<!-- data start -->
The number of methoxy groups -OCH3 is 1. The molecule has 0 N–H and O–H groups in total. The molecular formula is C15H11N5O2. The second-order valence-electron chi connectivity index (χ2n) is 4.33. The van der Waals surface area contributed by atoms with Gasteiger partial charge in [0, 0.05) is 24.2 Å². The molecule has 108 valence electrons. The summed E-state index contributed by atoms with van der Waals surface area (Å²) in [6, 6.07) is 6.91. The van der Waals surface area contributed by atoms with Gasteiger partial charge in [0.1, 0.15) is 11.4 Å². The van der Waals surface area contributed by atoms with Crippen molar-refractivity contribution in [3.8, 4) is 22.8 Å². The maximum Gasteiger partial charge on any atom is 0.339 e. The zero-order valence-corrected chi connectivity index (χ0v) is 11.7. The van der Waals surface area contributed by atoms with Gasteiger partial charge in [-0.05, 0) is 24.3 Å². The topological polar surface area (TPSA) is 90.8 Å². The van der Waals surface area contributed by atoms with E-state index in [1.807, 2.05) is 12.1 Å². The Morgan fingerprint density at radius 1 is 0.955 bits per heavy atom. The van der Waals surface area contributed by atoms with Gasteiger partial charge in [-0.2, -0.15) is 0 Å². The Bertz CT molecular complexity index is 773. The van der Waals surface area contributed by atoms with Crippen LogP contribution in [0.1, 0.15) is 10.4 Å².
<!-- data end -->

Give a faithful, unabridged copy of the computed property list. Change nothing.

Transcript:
The number of methoxy groups -OCH3 is 1. The molecule has 0 N–H and O–H groups in total. The molecular formula is C15H11N5O2. The second-order valence-electron chi connectivity index (χ2n) is 4.33. The van der Waals surface area contributed by atoms with Gasteiger partial charge in [0, 0.05) is 24.2 Å². The molecule has 108 valence electrons. The summed E-state index contributed by atoms with van der Waals surface area (Å²) in [6, 6.07) is 6.91. The van der Waals surface area contributed by atoms with Gasteiger partial charge in [0.1, 0.15) is 11.4 Å². The van der Waals surface area contributed by atoms with Crippen molar-refractivity contribution in [3.8, 4) is 22.8 Å². The maximum Gasteiger partial charge on any atom is 0.339 e. The zero-order valence-corrected chi connectivity index (χ0v) is 11.7. The van der Waals surface area contributed by atoms with Gasteiger partial charge in [-0.05, 0) is 24.3 Å². The topological polar surface area (TPSA) is 90.8 Å². The van der Waals surface area contributed by atoms with E-state index in [1.807, 2.05) is 12.1 Å². The Morgan fingerprint density at radius 1 is 0.955 bits per heavy atom. The van der Waals surface area contributed by atoms with Gasteiger partial charge in [-0.2, -0.15) is 0 Å². The Bertz CT molecular complexity index is 773. The van der Waals surface area contributed by atoms with Crippen LogP contribution in [0.1, 0.15) is 10.4 Å².